DNA sequencing is becoming cheaper and faster. In fact, full genome sequencing is possible. It seems reasonable to assume that this increase in speed and decrease in cost will persist. As such, genomic medicine, where the patient’s genomic information is used, is poised to become ever more prevalent. Some of you may have heard about the Stanford professor Michael Snyder, who has generated an enormous amount of personal health-related data through the use of various so-called ‘omics’ techniques. It’s not unlikely that this could be considered a window into the (near?) future of personalized medicine. Everyone a personal, humongous store of health information, based on genomics and other ‘omics’, detailing risks for conditions, allowing prediction of adverse drug effects, and so on.
But, health and disease are more than DNA sequence. The environment matters too. Likewise, genomic medicine is not just generating the genomic information of the person under consideration. Other matters that need to be taken into account when forging the path towards a true, integrated genomic type of medicine include:
- Information Technology: genomic data-sets are large. Very large. If this is complemented by other ‘omics’, then the data-set becomes truly enormous. It speaks for itself that the computational tools to handle this should be further pursued. Both in terms of infrastructure (storage capacity, usability in different interfaces,…) and analysis (looking for specific gene variants, integrating environmental and other information,…). Furthermore, the visualization of all this knowledge should be intuitive so that non-specialists and, ideally, the patients themselves can make sense of the data.
- Training: healthcare professionals will increasingly be confronted with this genomic data. Including training in the interpretation of this data is thus certainly relevant. And instruction on conveying what the data means in a correct, yet understandable, manner to the prospective patients is important as well. But beyond that, public outreach can help in communicating some fundamental concepts to a wider audience. Related to this, an overall strengthening of science education can surely contribute to a better understanding of the issues.
- Society: the development of genomic medicine doesn’t happen in a bubble, but within a social context that shouldn’t/can’t be ignored. Regulations for using the data generated will be needed (for example, who owns the data?). Privacy issues will arise. Psychological issues will too. How will people deal with the knowledge that they have such a risk for that disorder? And with the inherent uncertainty? And many more issues need to be addressed, such as, among others, free will, genetic discrimination, the availability and cost of it all, and the conceptualization of health and disease.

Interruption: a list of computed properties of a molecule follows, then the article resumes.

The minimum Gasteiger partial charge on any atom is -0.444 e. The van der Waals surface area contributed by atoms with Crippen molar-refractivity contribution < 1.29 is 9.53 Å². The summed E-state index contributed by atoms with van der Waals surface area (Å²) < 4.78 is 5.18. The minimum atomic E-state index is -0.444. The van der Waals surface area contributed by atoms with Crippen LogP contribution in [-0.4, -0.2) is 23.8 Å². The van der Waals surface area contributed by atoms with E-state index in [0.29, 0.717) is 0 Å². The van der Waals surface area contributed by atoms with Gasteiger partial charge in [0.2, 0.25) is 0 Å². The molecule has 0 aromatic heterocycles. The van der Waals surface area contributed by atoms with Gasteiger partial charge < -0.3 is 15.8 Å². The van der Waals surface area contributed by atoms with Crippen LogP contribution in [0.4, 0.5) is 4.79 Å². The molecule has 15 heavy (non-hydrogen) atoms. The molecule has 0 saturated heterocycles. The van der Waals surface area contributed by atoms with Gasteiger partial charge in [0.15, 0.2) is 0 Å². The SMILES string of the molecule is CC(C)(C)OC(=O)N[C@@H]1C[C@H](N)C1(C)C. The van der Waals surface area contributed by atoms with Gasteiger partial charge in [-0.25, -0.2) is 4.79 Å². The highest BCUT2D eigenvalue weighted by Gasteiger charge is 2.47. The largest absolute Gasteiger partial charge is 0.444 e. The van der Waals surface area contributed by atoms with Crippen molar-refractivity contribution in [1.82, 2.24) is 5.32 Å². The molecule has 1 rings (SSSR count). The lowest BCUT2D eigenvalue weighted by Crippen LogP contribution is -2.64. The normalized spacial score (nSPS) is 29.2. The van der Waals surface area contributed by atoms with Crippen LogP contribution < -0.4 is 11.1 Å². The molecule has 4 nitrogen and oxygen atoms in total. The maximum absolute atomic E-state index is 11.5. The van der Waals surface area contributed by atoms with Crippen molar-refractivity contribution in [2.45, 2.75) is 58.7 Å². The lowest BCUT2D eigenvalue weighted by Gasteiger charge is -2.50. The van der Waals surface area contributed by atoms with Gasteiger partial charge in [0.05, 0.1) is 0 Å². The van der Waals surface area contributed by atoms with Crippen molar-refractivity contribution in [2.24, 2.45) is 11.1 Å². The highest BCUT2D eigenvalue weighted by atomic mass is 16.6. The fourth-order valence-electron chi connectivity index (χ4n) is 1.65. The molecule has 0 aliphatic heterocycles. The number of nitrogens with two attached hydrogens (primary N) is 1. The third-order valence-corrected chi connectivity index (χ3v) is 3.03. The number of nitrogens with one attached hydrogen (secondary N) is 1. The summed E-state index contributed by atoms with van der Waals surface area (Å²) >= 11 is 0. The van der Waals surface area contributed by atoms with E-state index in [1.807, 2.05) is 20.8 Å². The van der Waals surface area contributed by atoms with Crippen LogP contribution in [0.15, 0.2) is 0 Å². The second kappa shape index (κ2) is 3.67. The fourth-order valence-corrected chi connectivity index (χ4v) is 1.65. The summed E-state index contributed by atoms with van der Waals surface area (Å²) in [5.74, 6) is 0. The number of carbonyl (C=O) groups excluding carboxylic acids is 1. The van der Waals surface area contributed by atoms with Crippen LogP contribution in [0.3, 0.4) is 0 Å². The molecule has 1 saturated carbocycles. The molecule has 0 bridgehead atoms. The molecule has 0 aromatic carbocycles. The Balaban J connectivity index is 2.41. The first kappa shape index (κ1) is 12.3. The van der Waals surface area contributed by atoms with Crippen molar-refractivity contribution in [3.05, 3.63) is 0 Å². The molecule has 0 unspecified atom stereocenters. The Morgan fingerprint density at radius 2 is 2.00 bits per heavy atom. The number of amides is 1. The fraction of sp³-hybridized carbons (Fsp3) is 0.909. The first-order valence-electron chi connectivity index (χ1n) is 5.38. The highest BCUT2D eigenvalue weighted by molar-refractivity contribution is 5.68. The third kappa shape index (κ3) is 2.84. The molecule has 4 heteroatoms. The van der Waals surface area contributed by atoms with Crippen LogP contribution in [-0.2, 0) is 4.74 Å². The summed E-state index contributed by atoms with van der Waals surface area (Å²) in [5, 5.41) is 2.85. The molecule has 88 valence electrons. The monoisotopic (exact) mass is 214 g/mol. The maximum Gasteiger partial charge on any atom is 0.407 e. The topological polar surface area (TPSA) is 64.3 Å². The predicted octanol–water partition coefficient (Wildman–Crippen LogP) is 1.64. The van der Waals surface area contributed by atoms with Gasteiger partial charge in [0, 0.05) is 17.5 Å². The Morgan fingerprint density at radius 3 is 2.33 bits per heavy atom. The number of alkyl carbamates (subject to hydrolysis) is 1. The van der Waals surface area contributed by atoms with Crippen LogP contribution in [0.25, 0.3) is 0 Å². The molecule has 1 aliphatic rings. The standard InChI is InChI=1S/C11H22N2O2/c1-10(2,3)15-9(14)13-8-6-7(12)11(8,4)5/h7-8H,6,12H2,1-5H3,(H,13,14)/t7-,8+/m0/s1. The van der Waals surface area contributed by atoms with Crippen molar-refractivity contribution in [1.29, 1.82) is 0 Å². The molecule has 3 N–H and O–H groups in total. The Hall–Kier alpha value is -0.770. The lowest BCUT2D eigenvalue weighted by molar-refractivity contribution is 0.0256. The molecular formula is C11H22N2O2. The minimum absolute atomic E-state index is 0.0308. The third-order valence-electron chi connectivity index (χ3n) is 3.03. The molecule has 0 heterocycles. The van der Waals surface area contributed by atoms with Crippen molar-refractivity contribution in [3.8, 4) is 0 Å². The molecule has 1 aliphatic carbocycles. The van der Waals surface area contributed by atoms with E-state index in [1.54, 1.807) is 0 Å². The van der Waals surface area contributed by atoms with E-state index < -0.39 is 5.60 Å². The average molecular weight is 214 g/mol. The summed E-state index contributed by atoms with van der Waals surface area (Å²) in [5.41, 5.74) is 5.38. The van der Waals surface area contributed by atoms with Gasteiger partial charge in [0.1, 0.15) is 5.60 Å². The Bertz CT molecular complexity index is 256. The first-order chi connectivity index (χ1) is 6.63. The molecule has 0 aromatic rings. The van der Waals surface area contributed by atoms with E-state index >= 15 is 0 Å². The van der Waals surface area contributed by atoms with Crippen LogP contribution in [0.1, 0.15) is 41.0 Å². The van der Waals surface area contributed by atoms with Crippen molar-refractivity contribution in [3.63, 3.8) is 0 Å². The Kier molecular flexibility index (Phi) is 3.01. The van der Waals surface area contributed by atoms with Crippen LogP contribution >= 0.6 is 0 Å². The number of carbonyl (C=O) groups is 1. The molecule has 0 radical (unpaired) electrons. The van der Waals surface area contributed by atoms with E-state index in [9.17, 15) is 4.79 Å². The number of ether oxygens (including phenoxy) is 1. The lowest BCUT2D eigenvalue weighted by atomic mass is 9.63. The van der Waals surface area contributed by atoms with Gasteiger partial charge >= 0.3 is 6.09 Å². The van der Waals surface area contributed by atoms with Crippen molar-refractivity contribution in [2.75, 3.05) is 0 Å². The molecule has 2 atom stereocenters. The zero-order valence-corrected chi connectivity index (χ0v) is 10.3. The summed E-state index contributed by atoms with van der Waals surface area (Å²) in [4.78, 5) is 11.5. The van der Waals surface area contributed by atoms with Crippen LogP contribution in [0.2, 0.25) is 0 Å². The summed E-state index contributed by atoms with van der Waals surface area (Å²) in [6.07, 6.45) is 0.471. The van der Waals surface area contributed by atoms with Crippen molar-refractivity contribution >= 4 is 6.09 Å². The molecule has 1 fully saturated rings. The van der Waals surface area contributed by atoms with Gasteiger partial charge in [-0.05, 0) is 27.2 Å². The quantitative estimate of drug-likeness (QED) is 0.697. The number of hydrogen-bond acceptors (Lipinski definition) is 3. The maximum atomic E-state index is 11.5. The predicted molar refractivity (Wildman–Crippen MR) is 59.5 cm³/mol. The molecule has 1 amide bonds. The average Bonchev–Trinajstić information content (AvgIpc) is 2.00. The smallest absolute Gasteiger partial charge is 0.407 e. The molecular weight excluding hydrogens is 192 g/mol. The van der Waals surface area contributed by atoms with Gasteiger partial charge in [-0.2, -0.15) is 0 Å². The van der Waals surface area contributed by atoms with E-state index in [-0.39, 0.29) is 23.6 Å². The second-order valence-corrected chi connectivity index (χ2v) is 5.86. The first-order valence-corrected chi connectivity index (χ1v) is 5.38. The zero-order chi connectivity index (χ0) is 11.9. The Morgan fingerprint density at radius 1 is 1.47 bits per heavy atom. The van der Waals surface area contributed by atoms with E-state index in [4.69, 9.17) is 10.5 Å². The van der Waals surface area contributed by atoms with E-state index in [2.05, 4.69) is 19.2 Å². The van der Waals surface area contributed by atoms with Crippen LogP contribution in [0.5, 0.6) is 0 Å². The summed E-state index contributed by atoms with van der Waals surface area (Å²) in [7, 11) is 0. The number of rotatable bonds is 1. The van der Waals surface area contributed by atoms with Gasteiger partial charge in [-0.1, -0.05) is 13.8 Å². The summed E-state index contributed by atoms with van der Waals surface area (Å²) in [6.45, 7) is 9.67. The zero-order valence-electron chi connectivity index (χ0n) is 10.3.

- Research: to make proper use of the genomic data, additional research on the genetic and non-genetic components of disease can only be beneficial. Another factor, that has received a lot of attention recently, is the microbiome. The countless micro-organisms that have made their home inside us can have a significant effect on our health. This information and knowledge need to be extended and integrated in the genomic medicine framework. Practical issues arise as well. How will further genomic medicine research be performed? Should people contribute their data voluntarily, or can researchers access certain (anonymous) databases?
There are, of course, other issues to be discussed, but these should provide a good starting point. Despite the work that remains to be done, genomic medicine doesn’t seem to be too far away, and its potential benefits are tangible. Progress is being made.
In the words of authors of a recent review on the topic:
Successfully navigating a course from the base pairs of the human genome sequence to the bedside of patients seems within reach, would usher in an era of genomic medicine, would fulfill the promise originally envisioned for the HGP and, most importantly, would benefit all humankind.
An even more recent brief article on genomic medicine concludes as follows:
Generating data on a genomic scale is exciting, and important, but of course we must always remember that sequence data alone cannot cure disease. It is only by engaging more actively with clinicians, and particularly with patients and the broader public, that we will be able to convert these data into systems that genuinely improve lives.
So, while genomic medicine will not cure all the ills in the world, it does seem able to make a valuable contribution to that goal. Genomics for all?
Chen R, Mias GI, Li-Pook-Than J, Jiang L, Lam HY, Chen R, Miriami E, Karczewski KJ, Hariharan M, Dewey FE, Cheng Y, Clark MJ, Im H, Habegger L, Balasubramanian S, O’Huallachain M, Dudley JT, Hillenmeyer S, Haraksingh R, Sharon D, Euskirchen G, Lacroute P, Bettinger K, Boyle AP, Kasowski M, Grubert F, Seki S, Garcia M, Whirl-Carrillo M, Gallardo M, Blasco MA, Greenberg PL, Snyder P, Klein TE, Altman RB, Butte AJ, Ashley EA, Gerstein M, Nadeau KC, Tang H, & Snyder M (2012). Personal omics profiling reveals dynamic molecular and medical phenotypes. Cell, 148 (6), 1293-307 PMID: 22424236
Green, Eric D., Guyer, Mark S., & National Human Genome Research Institute (2011). Charting a course for genomic medicine from base pairs to bedside. Nature DOI: 10.1038/nature09764
MacArthur, Daniel G., & Lek, Monkol (2012). The uncertain road towards genomic medicine Trends in Genetics DOI: 10.1016/j.tig.2012.05.001